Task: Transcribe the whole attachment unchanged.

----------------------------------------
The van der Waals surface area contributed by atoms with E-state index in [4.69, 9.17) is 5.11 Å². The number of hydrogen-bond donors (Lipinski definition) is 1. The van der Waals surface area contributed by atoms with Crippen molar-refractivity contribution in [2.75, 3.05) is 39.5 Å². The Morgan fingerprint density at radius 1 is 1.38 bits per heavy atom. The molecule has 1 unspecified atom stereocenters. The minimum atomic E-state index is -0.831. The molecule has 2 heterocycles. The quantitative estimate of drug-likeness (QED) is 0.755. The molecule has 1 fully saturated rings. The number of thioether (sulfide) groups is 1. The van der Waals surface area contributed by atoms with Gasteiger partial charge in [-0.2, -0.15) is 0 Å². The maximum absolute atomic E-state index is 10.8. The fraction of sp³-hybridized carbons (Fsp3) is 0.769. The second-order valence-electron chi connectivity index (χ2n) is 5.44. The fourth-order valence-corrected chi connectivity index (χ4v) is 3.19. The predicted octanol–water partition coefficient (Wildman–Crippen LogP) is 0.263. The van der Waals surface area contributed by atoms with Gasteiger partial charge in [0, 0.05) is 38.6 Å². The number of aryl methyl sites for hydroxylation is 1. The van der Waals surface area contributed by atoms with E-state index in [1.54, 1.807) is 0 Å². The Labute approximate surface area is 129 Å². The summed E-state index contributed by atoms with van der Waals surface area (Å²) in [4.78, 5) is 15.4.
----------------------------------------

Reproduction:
The van der Waals surface area contributed by atoms with E-state index in [4.69, 9.17) is 5.11 Å². The number of hydrogen-bond donors (Lipinski definition) is 1. The van der Waals surface area contributed by atoms with Crippen molar-refractivity contribution in [2.75, 3.05) is 39.5 Å². The Morgan fingerprint density at radius 1 is 1.38 bits per heavy atom. The molecule has 1 unspecified atom stereocenters. The minimum atomic E-state index is -0.831. The molecule has 2 heterocycles. The quantitative estimate of drug-likeness (QED) is 0.755. The molecule has 1 fully saturated rings. The number of thioether (sulfide) groups is 1. The van der Waals surface area contributed by atoms with Gasteiger partial charge in [-0.2, -0.15) is 0 Å². The maximum absolute atomic E-state index is 10.8. The fraction of sp³-hybridized carbons (Fsp3) is 0.769. The second-order valence-electron chi connectivity index (χ2n) is 5.44. The fourth-order valence-corrected chi connectivity index (χ4v) is 3.19. The predicted octanol–water partition coefficient (Wildman–Crippen LogP) is 0.263. The van der Waals surface area contributed by atoms with Gasteiger partial charge in [0, 0.05) is 38.6 Å². The number of aryl methyl sites for hydroxylation is 1. The van der Waals surface area contributed by atoms with E-state index in [1.54, 1.807) is 0 Å². The Labute approximate surface area is 129 Å². The summed E-state index contributed by atoms with van der Waals surface area (Å²) in [4.78, 5) is 15.4.